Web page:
INTA recommends the following “basic texts” as representative of New Thought: Dr. Catherine Ponders’ Dynamic Laws of Prosperity (Dr. Ponders is known as a “prosperity expert” in the movement, having written extensively on all the “millionaires” in the Bible; for example, The Millionaires of Genesis, The Millionaire Moses, The Millionaire Joshua, The Millionaire from Nazarus, etc.); Fannie James’ Fundamentals of Divine Science; H. Emily Cady’s Lessons in Truth; Dr. Joseph Murphy’s Power of the Subconscious; Dr. Maxwell Maltz’ Psycho-Cybernetics; and Dr. Ernest Holmes’ Science of Mind.[13] Periodicals include Bright Ideas, Creative Thought, Science of Mind, Daily Word and Unity.

Leading figures within the movement include H. Emile Cady, Dr. Joseph Murphy, Dr. Evarts Loomis, Dr. Marcus Bach, Dr. Gene Emmet Clark, Dr. Vernon A. Shields, Dr. Catherine Ponder, Dr. Joel Goldsmith (head of the “Infinite Way” movement) and lesser notables such as Martha Jean “The Queen” (head of the Order of the Fishermen Ministry).

Almost every leader in the New Thought and Mind Science movement is either a “doctor,” reverend or both, but it appears that only a relatively few have legitimate Ph.D.s or the equiva­lent from accredited institutions. Generally speaking, in New Thought the designation of “minis­ter” or “doctor” does not mean the person is qualified as to the normal Christian or academic meaning of that degree. It is true that some of the New Thought groups do offer more rigorous training courses for ministers at their “colleges,” but the course of instruction is often little more than instruction in their particular brand of metaphysics. For example, INTA district president Dr. Anna Maye Dahl offers B.M. degrees (that is, Bachelor of Metaphysics) along with Ph.D.s and D.D.s from her “Academy of Universal Truth,” claiming “chartered authority” to issue the de­grees.[14]

New Thought can be historically traced to P. P. Quimby (1802-1866), often considered the founder of New Thought. A psychic (then, “magnetic”) healer in the Mesmerist movement (our own research has indicated spiritistic influences in his work),[15] Quimby’s “healing” of Mary Baker Eddy influenced the beginning of her “Christian Science.” In his authoritative work, Spirits in Rebellion, C. S. Braden traces other influences on New Thought.[16]

The INTA website indicates the considerable influence of New Thought, both historically and at present. Besides pointing out the influence of New Thought in Christian Science, Divine Science, Unity and Science of Mind, the website also mentions the influence of New Thought on the modern New Age movement, which is now the third largest religious “denomination” in America: “New Thought is one of the sources of present-day New Age outlooks, as well as much success literature and the positive thinking teachings of Norman Vincent Peale, Robert Schuller, and others. New Thought also contributed significantly to the beliefs of Alcoholics Anonymous (12-step programs), especially through the writings of popular New Thought minis­ter Emmet Fox.”[17]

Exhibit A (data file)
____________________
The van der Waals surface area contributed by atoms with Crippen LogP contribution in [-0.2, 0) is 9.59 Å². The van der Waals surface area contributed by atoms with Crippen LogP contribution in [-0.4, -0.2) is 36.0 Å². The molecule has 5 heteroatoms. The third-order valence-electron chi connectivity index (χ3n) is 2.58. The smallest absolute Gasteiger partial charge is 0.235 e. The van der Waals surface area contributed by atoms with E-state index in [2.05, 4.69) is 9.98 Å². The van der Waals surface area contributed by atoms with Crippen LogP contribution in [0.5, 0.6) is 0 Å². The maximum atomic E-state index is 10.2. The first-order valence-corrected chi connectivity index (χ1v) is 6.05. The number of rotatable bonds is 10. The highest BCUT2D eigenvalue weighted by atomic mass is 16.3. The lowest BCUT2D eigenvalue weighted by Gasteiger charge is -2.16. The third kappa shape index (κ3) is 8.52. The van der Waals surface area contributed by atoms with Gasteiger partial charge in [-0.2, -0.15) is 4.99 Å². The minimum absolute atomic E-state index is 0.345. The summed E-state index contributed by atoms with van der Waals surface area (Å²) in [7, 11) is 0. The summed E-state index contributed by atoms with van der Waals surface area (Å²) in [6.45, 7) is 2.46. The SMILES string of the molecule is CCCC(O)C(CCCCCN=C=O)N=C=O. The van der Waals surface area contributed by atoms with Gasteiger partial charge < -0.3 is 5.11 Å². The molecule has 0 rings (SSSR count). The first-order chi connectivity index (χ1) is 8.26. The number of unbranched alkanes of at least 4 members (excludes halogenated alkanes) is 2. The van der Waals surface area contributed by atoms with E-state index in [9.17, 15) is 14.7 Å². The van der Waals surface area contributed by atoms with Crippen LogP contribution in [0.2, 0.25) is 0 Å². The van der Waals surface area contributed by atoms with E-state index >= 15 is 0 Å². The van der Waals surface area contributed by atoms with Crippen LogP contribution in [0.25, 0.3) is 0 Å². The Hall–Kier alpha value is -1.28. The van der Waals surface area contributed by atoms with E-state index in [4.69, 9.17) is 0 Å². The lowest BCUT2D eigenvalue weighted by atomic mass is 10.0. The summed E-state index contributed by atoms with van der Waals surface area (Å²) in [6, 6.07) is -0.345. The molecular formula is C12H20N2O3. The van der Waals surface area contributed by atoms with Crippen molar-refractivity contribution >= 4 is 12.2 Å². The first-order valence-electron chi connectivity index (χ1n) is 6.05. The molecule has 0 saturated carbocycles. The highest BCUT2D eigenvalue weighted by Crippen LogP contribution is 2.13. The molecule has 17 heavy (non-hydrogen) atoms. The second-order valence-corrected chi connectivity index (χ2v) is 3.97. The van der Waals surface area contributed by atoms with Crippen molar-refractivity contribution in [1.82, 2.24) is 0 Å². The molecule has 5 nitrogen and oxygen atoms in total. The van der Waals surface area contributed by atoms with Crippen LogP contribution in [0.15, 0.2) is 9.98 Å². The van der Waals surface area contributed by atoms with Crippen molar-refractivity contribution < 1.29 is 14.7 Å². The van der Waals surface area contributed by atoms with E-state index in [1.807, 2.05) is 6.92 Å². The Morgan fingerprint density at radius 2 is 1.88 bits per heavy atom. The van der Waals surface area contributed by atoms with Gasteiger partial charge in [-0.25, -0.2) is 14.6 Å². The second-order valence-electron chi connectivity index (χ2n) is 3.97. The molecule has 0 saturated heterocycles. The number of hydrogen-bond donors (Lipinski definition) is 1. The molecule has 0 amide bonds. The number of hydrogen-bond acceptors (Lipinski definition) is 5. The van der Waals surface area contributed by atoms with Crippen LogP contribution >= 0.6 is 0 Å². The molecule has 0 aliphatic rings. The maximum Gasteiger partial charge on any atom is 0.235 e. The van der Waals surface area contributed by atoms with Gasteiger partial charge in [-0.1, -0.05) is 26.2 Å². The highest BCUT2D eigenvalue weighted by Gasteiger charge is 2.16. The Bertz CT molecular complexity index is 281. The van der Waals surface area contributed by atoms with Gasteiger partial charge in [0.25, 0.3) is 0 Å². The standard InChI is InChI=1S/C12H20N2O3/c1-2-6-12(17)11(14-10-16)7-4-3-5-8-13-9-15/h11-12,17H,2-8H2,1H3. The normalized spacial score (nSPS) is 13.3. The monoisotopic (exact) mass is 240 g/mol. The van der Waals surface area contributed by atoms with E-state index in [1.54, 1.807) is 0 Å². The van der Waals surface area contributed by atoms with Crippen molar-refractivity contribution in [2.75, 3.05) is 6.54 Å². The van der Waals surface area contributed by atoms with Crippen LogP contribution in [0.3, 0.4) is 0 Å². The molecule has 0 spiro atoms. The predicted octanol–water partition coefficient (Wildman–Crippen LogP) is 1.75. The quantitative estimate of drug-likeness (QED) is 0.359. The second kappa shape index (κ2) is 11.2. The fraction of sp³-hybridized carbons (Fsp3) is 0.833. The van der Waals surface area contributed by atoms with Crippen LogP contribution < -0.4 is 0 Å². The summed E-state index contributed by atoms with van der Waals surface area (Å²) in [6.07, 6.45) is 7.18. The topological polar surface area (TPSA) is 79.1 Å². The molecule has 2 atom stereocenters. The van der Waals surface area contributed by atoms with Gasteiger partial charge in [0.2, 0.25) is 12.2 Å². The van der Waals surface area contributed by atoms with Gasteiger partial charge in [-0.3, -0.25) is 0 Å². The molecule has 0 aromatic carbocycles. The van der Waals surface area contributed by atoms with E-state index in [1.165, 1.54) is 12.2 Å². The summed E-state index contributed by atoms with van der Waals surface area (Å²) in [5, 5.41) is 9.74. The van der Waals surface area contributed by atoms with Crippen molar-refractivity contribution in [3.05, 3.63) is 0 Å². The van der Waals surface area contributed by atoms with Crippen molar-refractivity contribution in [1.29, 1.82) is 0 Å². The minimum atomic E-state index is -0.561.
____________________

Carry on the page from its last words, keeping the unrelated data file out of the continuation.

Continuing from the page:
Indeed, the influence of New Thought on Alcoholics Anonymous, which has also had a tradi­tion of occult and Christian interests,[18] is more than incidental:

The most important connection of AA and New Thought was by means of the writings of popular New Thought writer Emmet Fox [described by] Igo I. Sikorsky, Jr., in his AA’s Godparents: Carl Jung, Emmet Fox, Jack Alexander (Minneapolis: CompCare Publishers, 1990)…. Sikorsky says, “Five of the original stories in the Big Book were by early AA members deeply influenced by Emmet Fox (p. 25).” Sikorsky also notes (p. 19) that an early recovering alcoholic who worked with co-founder Bill Wilson was Al Steckman, whose mother was Fox’s secretary, and that as a result of this connection early AA groups would often go to listen to Fox. A valuable writing is New Thought and 12 Step Recovery from Addiction: Practical American Spiritualities by Kenneth E. Hart….[19]

(to be continued)


  1. William A. Warch, The New Though Christian (Anaheim, CA: Christian Living Publishing, 1977), p. 24.
  2. Joseph Murphy, New Thought, Winter, 1980, p. 33.
  3. Herman J. Aaftink, New Thought a Way of Life (Calgary, Alberta, Canada: The Centre for Positive Living), p. 7.
  4. “Faith for Today,” November 1980, p. 25, publication of Christ Church Unity in San Diego.
  5. Religious Science International and United Religious Science are identical, with the exception that the former refused to join the URS in 1949 and comprises an independent group of 50+ churches.
  6. For a partial list, see our Encyclopedia of Cults and New Religions (Eugene, OR: Harvest House Publishers, 1999), pp. 342-342.
  7. E.g., the second volume, A Course in Miracles (see Encyclopedia of New Age Beliefs (Eugene, OR: Harvest House Publishers, 1996)
  8. New Thought, Summer 1980, pp. 44-52.
  9. Ibid., p. 33.
  10. INTA website. See the critique of Hubbard in the SCP Journal, Vol. 19, no. 2/3, 1995, pp. 32-49.
  11. New Thought, Spring 1978, p. 11.
  12. INTA website.
  13. New Thought, Spring 1978, p. 11.
  14. Ibid., Summer 1980, p. 21.
  15. See John Weldon, Zola Levitt, Psychic Healing, under “Mesmerism” (Chicago: Moody Press, 1982).
  16. C. S. Braden, Spirits in Rebellion (Dallas: Southern Methodist University Press), 1977, ch. 2.
  17. INTA website.
  18. See our Facts on Self Esteem, Psychology and the Recovery Movement, pp. 37, 49, note 144.
  19. INTA website.